I don't research during the first draft if I can possibly help it - and yes, that's where the asterisks come in. (Although research which involves serious travelling just has to happen when the childcare can be got.)

Then I emerge from the first draft with a monster list of things to find out, and get on with it. Usually I end up not using them, but stumbling on all sorts of other juicy morsels instead.

And in the end I rely on writers' circle, editor, etc., to tell me when I still haven't murdered enough researchly darlings - "Get that knife out!" is the cry.

Anonymous said...

One other thought: if you possibly can, it's really worth actually buying the main books you're going to need throughout writing the novel. Also any books which will be useful for more than one novel.

If you can honestly check a fact quickly, mid-write, because your own copy of The History of Underwear (no historical sex scene can be written without...) is to hand, then you can deal with it quickly, without being lured online and wading through dozens of useless sites which don't tell you a fiftieth of what a single decent book will, or stalling the scene for want of knowing whether he can unlace her corset from behind...

Same with food, architecture etc. etc. You're also less tempted to bung in all your research, as Sarah Hilary says, because it didn't cost you all those hours in the library and pages of notes.

CC MacKenzie said...

Happy New Year Nicola!

Yes, I agree totally. The trouble with too much research is that you can become a tad anal about it. Next thing you know an Editor is telling you to take 'the nerdy bits out.' I believe this happens because fiction writers are naturally curious people and become hugely excited by the info they've found.

I've spent many a happy hour on google, the library, on trips to Cathedrals - Lincoln is spookily amazing btw.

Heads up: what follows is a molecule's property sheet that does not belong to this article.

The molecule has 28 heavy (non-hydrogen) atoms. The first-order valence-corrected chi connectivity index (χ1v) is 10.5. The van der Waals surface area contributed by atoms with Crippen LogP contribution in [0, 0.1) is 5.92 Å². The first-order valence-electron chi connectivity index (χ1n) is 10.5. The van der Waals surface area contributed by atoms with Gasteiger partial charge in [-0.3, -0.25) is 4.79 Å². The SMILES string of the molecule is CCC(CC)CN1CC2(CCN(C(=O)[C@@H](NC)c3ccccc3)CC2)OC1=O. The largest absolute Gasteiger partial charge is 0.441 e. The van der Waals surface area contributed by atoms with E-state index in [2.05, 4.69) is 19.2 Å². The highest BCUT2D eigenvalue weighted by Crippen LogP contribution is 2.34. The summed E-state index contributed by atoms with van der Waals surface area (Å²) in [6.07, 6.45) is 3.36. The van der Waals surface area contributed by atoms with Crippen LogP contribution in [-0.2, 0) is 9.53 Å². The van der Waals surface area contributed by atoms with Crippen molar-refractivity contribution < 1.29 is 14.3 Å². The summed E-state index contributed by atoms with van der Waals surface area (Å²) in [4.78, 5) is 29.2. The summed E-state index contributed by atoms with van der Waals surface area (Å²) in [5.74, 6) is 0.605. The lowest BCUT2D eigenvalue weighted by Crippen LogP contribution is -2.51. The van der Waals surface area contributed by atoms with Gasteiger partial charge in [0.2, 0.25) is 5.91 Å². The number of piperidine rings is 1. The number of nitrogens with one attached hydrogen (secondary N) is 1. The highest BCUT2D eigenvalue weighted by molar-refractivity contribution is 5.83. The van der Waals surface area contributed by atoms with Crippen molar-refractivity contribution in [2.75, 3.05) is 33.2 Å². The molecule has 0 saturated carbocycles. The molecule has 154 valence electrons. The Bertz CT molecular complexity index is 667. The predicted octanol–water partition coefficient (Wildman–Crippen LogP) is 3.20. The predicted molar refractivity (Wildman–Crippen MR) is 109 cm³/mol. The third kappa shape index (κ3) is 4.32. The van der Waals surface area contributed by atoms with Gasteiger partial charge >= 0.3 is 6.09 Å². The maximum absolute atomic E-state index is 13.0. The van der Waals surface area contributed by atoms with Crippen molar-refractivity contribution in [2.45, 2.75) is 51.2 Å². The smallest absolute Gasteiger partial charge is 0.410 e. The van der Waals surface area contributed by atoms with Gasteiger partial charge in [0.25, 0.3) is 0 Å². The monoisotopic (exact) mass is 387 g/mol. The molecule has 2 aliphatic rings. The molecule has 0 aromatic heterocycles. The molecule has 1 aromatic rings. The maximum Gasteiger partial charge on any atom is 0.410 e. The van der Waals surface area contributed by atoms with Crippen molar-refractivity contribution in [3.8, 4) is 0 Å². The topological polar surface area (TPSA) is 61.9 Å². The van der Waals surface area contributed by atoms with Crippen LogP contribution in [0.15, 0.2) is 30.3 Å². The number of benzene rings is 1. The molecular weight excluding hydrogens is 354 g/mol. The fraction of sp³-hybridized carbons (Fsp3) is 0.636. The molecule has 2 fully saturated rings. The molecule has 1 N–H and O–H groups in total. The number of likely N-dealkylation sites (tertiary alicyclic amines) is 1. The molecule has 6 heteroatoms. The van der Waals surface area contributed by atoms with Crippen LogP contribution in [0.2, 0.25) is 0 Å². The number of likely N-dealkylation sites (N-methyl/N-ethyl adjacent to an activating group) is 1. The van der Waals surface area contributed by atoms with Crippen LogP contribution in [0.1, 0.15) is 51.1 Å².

Start me on the subject of Veronica Franco and ... well ... see what I mean?

I think the other 'thing' about authors is, they don't want to get it wrong, because you just know that a wee gremlin is going to read your book and spot it. And mention it on your blog, or tell the SmartBitches or TWITTER and then your editor will be seriously displeased with you. Even though you did everything except climb up the trouser leg of a brain surgeon to find out the correct name of the whatdyamacallit they use to dissect the cerebellum hemisphere.

So, don't rely on Google, go to a man who can and find out for yourself. Just keep it all in perspective and write the bloody book!

Christine Carmichael.

Pelotard said...

I knew I was doing something right when I typed "Masada is still an impressive sight, blah blah there's bound to be pictures on Wikipedia" and formatted it red, then continued with the action :) (I ended up reading a book on it, none of which went onto the pages)

Anonymous said...

ONOH, dear crabbity old bat, that research may impact the story to the point where it takes a completely different twist. This happened to me when I wrote my novel, and I ended up taking tons of extra time to re-write the foundation of the book. Maybe I just suck, eh?

Leila said...

This was really useful, Nicola, thanks! I shall take the advice on board.

AnneR said...

Research isn't all reading - it involves looking at paintings, going on trips, watching films, eating... Contemporary paintings are often the quickest way to research some aspects of life in the past.

I'm doing a class on research for MA students at Essex next month, with Tobias Hill. His take is 'sod research - don't do it'. Just goes to show there is a huge range of approaches.

But as for doing none for a historical... I came seriously unstuck with that, having invented a character to slip into a real historical event, centred the story around him, and then discovered he actually existed. It derailed the whole thing. Panicked calls to editor ensued.

Alexis said...

Brilliant post, as usual, but I'd like to point out that sometimes you need the research to continue the story. I had to stop writing one of my stories because I had to shoot one of my characters, yet I didn't know (still don't) how long she'd be in hospital, how long until she was allowed to go back to the gym/school - things that were crucial to writing the rest.

That then raises the question: where do you do your research? There's no library anywhere near me, so I have to rely on Google which is not so reliable or specific.

Anyway, thanks for another great post.